Author: Ursula Klein
Publisher: MIT Press
Release Date: 2007
A history of raw materials and chemical substances from the late seventeenth to theearly nineteenth centuries that scrutinizes the modes of identification and classification used bychemists and learned practitioners of the period, examining the ways in which their practices andunderstanding of the material objects changed.
Author: Michaela Wirth
Publisher: Springer Science & Business Media
Release Date: 2013-09-18
Lázlo Zechmeister was one of the pioneers in chromatology. He recognized the potential of the chromatographic method and made extensive use of it for his research about natural products. In 1938 he founded the book series "Progress in the Chemistry of Organic Natural Products" which includes review articles on contemporary research by masters in their fields of expertise. This text casts light on his life and his pioneering role in chromatography and provides more detailed insight on the book series.
Author: Anthony S. Travis
Release Date: 2018-04-24
This monograph provides an account of how the synthetic nitrogen industry became the forerunner of the 20th-century chemical industry in Europe, the United States and Asia. Based on an earlier SpringerBrief by the same author, which focused on the period of World War I, it expands considerably on the international aspects of the development of the synthetic nitrogen industry in the decade and a half following the war, including the new technologies that rivalled the Haber-Bosch ammonia process. Travis describes the tremendous global impact of fixed nitrogen (as calcium cyanamide and ammonia), including the perceived strategic need for nitrogen (mainly for munitions), and, increasingly, its role in increasing crop yields, including in Italy under Mussolini, and in the Soviet Union under Stalin. The author also reviews the situation in Imperial Japan, including the earliest adoption of the Italian Casale ammonia process, from 1923, and the role of fixed nitrogen in the industrialization of colonial Korea from the late 1920s. Chemists, historians of science and technology, and those interested in world fertilizer production and the development of chemical industry during the first four decades of the twentieth century will find this book of considerable value.
This Brief takes the reader on a chemical journey by following the history for over two centuries of how an opiate became an opioid, thus spawning an empire and a series of crises. These imperfect resemblances of alkaloids are both natural and synthetic substances that, particularly in America, are continually part of a growing concern about overuse. This seemed an inviting prospect for those in pain, but as the ubiquitous media coverage continues to lay bare, the levels of abuse point to the fact that perhaps an epidemic is upon us, if not a culture war. Seeking answers to how and why this addiction crisis transpired over two hundred years of long development, this Brief examines the role that the chemistry laboratory played in turning patients into consumers. By utilizing a host of diverse sources, this Brief seeks to trace the design and the production of opioids and their antecedents over the past two centuries. From the isolation and development of the first alkaloids with morphine that relieved pain within the home and on the battlefield, to the widespread use of nostrums and the addiction crisis that ensued, to the dissemination of drugs by what became known as Big Pharma after the World Wars; and finally, to competition from home-made pharmaceuticals, the progenitor was always, in some form, a type of chemistry lab. At times, the laboratory pressed science to think deeply about society's maladies, such as curing disease and alleviating pain, in order to look for new opportunities in the name of progress. Despite the best intentions opioids have created a paradox of pain as they were manipulated by creating relief with synthetic precision and influencing a dystopian vision. Thus, influence came in many forms, from governments, from the medical community, and from the entrepreneurial aspirations of the general populace. For better, but mostly for worse, all played a role in changing forever the trajectory of what started with the isolation of a compound in Germany. Combining chemistry and history in a rousing new long-form narrative that even broadens the definition of a laboratory, the origins and future of this complicated topic are carefully examined.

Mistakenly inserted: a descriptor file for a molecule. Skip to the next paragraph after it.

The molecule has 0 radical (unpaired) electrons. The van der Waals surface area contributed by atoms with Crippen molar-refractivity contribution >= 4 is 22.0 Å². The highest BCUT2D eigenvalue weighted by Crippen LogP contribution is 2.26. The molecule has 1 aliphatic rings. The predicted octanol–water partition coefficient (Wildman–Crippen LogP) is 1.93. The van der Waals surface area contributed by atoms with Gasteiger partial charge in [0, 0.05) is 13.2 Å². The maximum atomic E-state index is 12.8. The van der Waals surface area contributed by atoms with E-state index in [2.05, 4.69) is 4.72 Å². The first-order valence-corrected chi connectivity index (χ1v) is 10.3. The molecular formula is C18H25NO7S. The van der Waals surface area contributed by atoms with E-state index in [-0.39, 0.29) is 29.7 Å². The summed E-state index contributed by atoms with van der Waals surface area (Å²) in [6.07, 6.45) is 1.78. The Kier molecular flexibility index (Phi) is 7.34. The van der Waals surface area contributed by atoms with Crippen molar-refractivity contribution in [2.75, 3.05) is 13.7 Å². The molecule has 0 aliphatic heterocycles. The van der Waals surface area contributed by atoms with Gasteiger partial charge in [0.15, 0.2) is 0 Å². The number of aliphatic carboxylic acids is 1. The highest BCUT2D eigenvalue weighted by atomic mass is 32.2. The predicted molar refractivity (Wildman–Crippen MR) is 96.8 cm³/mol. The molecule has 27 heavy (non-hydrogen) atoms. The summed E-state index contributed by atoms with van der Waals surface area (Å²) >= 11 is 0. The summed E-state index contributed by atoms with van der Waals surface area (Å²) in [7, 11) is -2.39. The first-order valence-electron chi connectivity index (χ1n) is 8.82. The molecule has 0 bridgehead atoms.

Author: Thomas Catalano
Release Date: 2014-09-02
Good Laboratory Practices for Forensic Chemistry acknowledges the limitations that often challenge the validity of data and resultant conclusions. Eight chapters examine current practices in analytical chemistry as well as business practices, guidelines and regulations in the pharmaceutical industry to offer improvements to current practices in forensic chemistry. It discusses topics ranging from good manufacturing practices (GMP), good laboratory practices (GLP), the International Conference on Harmonisation (ICH), quality assurance (QA), and quality risk management (QRM), among others. This book is a guide for scientists, professors, and students interested in expanding their knowledge of forensic chemistry.
More than 80 personalities, in or from Germany, that over the centuries have shaped the development of analytical chemistry are introduced by brief biographies. These accounts go beyond summarising key biographical information and outline the individual's contributions to analytical chemistry. This richly illustrated Brief offers a unique resource of information that is not available elsewhere.
This brief provides a valuable reference for the contribution of essential oils in the green chemistry, mainly in terms of their characteristics corresponding to their compositions, the development of their extraction technologies including both conventional and green process (e.g. microwave, ultrasound), and their sustainable applications as antioxidants, antimicrobials, insecticides, green solvents and synthons for the green synthesis.